In the election of 1796, Jefferson finished second to John Adams, the Federalist candidate. Under the Constitution at that time, Jefferson became vice president, although the fact that the two men were from different parties guaranteed conflict. In 1800, Jefferson and his running mate, Aaron Burr, received the same number of electoral votes, throwing the decision into the House of Representatives, which finally chose Jefferson in February 1801. The two confused elections led in 1804 to the adoption of the 12th Amendment to the Constitution, which corrected the problems by providing for separate voting for vice president. Many Federalists feared the onset of mob rule in America after Jefferson’s election in 1800, but this first transition from one political party to another passed smoothly..
The greatest achievement of Jefferson’s first term was the purchase of the Louisiana Territory from France in 1803, more than doubling the size of the United States. Jefferson immediately dispatched Meriwether Lewis and William Clark to explore the new territory and to continue to the Pacific Coast. Easily re-elected in 1804, Jefferson had to deal with the effects of the Napoleonic Wars between Britain and France. The Federalists tended to support the English, while the Democratic-Republicans generally leaned towards the French. In 1807, Jefferson sought to avoid war by instituting an embargo prohibiting Americans from trading with both nations. The embargo turned out to do more damage to American traders than it did to the British and the French. It was so unpopular that Jefferson wisely decided not to run for president again in 1808. At the end of his term, he happily retired to Monticello.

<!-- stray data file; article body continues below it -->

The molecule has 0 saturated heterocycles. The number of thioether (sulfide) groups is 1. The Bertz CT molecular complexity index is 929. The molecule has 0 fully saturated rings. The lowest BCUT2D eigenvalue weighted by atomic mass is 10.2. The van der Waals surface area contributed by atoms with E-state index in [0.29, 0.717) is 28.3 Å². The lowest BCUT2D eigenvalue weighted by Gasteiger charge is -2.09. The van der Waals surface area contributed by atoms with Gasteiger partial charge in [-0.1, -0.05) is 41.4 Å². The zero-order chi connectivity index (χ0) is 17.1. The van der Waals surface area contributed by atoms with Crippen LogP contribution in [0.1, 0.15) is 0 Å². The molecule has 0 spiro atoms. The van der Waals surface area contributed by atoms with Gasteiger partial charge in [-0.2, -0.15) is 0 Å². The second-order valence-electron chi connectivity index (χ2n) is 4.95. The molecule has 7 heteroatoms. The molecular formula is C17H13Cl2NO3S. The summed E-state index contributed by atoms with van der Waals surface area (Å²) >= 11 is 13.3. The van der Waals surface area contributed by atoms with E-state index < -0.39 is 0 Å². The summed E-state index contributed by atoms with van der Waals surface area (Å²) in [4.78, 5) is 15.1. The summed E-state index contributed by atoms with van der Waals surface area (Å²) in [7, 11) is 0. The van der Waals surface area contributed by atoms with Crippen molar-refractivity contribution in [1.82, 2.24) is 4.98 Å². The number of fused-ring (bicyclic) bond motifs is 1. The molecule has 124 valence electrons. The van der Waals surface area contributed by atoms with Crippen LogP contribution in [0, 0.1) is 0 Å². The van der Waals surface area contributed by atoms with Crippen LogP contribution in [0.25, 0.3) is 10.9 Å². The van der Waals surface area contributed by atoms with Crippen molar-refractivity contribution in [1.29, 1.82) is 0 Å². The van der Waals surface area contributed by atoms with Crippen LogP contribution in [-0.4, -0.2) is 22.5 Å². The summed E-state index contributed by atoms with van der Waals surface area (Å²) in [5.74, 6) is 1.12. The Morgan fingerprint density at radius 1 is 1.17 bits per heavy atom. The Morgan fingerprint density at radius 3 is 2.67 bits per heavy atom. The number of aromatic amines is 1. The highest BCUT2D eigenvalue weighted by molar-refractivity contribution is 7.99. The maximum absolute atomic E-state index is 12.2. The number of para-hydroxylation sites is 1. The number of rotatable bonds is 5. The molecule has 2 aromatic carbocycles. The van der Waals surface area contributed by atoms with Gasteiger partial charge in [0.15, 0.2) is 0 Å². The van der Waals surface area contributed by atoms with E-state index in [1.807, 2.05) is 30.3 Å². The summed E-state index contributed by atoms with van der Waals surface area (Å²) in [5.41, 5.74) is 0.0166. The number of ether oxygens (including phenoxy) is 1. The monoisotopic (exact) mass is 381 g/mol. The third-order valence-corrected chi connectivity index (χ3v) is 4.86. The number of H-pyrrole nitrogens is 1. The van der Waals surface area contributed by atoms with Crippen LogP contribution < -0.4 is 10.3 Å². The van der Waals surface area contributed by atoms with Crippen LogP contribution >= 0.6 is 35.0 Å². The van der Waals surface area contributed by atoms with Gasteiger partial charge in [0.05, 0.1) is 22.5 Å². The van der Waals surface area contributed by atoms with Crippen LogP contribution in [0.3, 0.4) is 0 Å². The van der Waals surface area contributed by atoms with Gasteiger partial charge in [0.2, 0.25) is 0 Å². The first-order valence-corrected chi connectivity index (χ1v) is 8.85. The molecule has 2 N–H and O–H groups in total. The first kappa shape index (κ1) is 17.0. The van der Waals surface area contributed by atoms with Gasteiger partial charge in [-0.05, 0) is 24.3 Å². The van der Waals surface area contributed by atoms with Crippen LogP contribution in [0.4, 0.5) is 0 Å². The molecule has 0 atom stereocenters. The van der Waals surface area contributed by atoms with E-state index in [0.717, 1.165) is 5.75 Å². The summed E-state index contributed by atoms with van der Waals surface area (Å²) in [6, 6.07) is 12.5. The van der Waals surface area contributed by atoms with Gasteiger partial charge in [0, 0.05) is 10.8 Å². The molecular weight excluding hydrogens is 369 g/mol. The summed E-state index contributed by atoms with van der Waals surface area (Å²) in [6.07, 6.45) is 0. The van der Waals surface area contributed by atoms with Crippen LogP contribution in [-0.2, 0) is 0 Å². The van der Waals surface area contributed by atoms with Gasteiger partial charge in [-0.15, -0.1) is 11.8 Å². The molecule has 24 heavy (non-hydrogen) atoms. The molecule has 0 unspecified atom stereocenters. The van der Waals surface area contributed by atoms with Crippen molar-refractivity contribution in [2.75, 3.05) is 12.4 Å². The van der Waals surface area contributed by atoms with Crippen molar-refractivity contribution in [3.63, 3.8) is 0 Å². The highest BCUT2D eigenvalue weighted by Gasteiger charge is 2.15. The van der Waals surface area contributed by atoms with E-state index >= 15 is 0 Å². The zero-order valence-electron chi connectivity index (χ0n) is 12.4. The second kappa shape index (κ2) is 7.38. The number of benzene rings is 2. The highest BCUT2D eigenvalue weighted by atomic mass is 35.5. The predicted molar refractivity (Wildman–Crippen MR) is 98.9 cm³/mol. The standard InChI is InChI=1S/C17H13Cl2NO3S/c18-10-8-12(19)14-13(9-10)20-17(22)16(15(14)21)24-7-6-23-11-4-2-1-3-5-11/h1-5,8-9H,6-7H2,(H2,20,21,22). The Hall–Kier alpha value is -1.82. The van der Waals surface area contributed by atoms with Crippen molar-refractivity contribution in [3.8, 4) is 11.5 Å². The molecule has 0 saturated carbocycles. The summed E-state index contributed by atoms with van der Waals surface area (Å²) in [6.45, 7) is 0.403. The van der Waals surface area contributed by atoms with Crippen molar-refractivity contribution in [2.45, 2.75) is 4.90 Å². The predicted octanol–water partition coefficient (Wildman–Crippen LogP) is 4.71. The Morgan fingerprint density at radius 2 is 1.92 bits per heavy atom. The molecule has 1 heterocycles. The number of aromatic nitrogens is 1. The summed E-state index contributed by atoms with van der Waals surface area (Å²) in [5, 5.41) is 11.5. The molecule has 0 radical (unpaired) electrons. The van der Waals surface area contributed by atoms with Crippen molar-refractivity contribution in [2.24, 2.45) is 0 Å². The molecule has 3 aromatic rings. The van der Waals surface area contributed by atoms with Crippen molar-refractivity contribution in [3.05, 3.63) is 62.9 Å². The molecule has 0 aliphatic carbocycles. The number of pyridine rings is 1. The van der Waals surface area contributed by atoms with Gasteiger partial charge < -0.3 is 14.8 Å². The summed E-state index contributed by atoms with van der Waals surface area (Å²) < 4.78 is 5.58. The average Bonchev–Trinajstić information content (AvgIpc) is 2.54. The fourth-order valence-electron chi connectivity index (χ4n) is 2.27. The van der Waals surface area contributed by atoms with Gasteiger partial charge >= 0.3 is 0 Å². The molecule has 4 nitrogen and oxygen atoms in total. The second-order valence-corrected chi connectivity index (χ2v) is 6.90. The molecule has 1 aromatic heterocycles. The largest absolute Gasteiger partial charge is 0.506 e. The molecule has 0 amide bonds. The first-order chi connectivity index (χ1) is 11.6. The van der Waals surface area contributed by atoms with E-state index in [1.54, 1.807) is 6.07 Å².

Jefferson finished the rebuilding of Monticello
By 1809, Jefferson finished the rebuilding of Monticello begun in 1796. He transformed the original eight room Palladian villa, with its tall two-story portico, into a 21-room house designed in the fashionable Neoclassical style he saw in France. The front elevation was a deceptively low horizontal composition centered on a pavilion dominated by a columned portico and a low dome. The renovation kept most of the rooms of the original house, but more than doubled its depth. By moving the front wall forward, Jefferson provided space for two new rooms on either side of a much larger two-story entrance hall.
The interior incorporated many examples of Jefferson’s ingenuity: dumbwaiters, disappearing beds, unusual lighting and ventilating arrangements, a duplicate-writing machine, folding doors, bookshelves that become storage boxes, and an extraordinary clock, which still runs by a series of weights and pulleys. Closet-like alcoves hid two steep staircases that led to low bedrooms above the high first floor and to a “ballroom” under the dome. The house lay at the center of a U-shaped plan that embraced two sunken, terrace-covered service wings set into the hillside. Small temple-like pavilions sit at the ends of the wings.